Last month, our Head of Research at Plano, Dr Joshua Foreman, had planned to give an oral presentation on some of Plano’s research activities at the Annual Meeting of the Association for Research in Vision and Ophthalmology, or ARVO, in Baltimore in the U.S., which is a major global conference where eye health experts meet to share ideas and present their research.
Sadly, ARVO was cancelled due to the COVID-19 pandemic, but we still wanted to share our important work with the world, so Dr Foreman did the next best thing, which was to record himself delivering his ARVO presentation from his home and make it freely available online. The presentation can be viewed here.
In his presentation, Dr Foreman discussed how the plano application is being used to collect big data on eye care service utilisation among children in 8 countries. In his talk, Dr Foreman described how Plano’s capacity to collect big data through the plano application represents an efficient and disruptive method for answering major questions about eye health at a population level in a way that overcomes many of the cost, geographical and logistical barriers of conventional research.
This presentation set out to answer one of the many questions that Plano is working to answer: What proportion of plano users had undergone an eye examination within the past year?
This question needs to be answered because the world is facing a rapidly worsening global myopia crisis, with half the world’s population expected to be myopic by 2050, and in order to prevent or slow myopia’s progression, or simply treat the condition so that children are able to function normally in the world, they must undergo regular and timely eye examinations.
So Dr Foreman presented a snapshot of the plano app’s userbase from November 2019 in which the rates of utilisation among children across the whole sample of 8 countries as well as Singapore more specifically were discussed. It is important to remember though that the plano userbase has grown substantially since these data were analysed. The results were staggering nonetheless.
We discovered just how severely paediatric eye healthcare services are under-utilised in every country in which the plano app has been launched. In fact, only 22.6% children across all 8 countries had ever had an eye examination and 9% had been examined in the past year.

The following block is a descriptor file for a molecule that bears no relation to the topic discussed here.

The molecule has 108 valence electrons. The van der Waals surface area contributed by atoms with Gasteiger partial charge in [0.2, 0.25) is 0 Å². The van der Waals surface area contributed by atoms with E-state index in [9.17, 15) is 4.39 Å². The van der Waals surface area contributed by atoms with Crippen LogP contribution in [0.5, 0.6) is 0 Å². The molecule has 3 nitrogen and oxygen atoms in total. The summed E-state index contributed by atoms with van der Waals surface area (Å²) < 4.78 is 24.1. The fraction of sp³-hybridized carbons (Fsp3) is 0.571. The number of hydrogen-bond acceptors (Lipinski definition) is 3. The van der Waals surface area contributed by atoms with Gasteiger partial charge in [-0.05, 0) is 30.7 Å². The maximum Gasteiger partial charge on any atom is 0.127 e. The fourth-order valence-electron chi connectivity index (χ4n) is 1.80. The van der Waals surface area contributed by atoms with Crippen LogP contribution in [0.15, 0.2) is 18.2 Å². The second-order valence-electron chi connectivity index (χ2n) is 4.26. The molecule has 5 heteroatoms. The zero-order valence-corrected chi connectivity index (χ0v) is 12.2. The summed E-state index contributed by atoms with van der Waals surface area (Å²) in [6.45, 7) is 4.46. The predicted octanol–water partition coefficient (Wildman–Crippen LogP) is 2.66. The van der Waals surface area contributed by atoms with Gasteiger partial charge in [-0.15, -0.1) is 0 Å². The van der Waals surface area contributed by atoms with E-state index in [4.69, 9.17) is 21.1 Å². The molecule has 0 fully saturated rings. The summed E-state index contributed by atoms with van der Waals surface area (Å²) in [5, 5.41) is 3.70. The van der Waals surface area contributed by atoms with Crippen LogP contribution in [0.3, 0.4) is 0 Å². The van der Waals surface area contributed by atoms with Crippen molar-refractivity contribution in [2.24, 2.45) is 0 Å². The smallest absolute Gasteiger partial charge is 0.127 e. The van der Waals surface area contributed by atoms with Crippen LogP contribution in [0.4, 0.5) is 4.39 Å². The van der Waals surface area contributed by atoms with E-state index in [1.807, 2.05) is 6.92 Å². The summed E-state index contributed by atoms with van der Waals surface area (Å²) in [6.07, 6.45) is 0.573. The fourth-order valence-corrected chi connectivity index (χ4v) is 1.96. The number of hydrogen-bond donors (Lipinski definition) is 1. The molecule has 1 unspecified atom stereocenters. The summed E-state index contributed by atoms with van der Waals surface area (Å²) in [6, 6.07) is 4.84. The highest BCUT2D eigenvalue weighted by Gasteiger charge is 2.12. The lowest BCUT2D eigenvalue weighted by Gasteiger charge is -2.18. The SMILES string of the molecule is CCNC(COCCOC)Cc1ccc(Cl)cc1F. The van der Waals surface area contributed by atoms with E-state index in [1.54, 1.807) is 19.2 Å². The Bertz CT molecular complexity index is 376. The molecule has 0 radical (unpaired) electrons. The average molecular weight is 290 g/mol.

Only 7% of non-myopes had an eye examination in the past year and alarmingly, even among those with myopia, only 33.1% had an eye examination in the past year.
The highest rate of utilisation was found in Singapore, with 15.1% of children having undergone an eye exam in the past year. This is still low given that Singapore is known to have both a high prevalence of myopia and a world-class health system.
Considering these findings, one thing is explicitly clear. We have to close the loop in paediatric eye healthcare service delivery in Singapore and around the world as almost all of the vision loss that occurs from myopia is correctable, and timely consultation with an optometrist may provide the opportunity to actually slow the progression of myopia through lifestyle or medical intervention.
Our ARVO presentation has shown that because most children are not undergoing sufficiently regular eye examinations, an unacceptable proportion of them are at risk of having myopia that is progressing undetected and untreated, which places them at risk of severe impacts on quality of life, social interactions, and learning.
How can these findings help us?
We need to use these findings to inform policy formulation to deliver much needed eye care to more children.
This is exactly what we at Plano aim to do.
For example, Plano Eyecheck, which is integrated in the plano app, allows families in Singapore to connect with their nearest optometrist and to locate, book and manage their appointments for a variety of eye care services all from a single platform. Similarly, the rest of our products and services in our ecosystem, be it our reports, outreach programmes in schools and workplaces, our educational resources on our website, or our app, aim to empower early intervention in eye care.
Ultimately, for us as Plano, the role of the big data we continue to capture is to enable us to understand more about paediatric eye healthcare. As our user base continues to grow, we will continue to answer more and more questions and develop new ways to reduce the burden of myopia in children around the world.
In this together
The fight against myopia as well as against device addiction is a global problem and it requires global solutions. Plano is one piece of the puzzle, but true strength comes from working together.
At the heart of Plano’s ethos is the importance of research, science, innovation and creative thinking. We welcome research institutes, universities, governments and other organisations to contact us to form research partnerships so that together we can save sight and empower lives.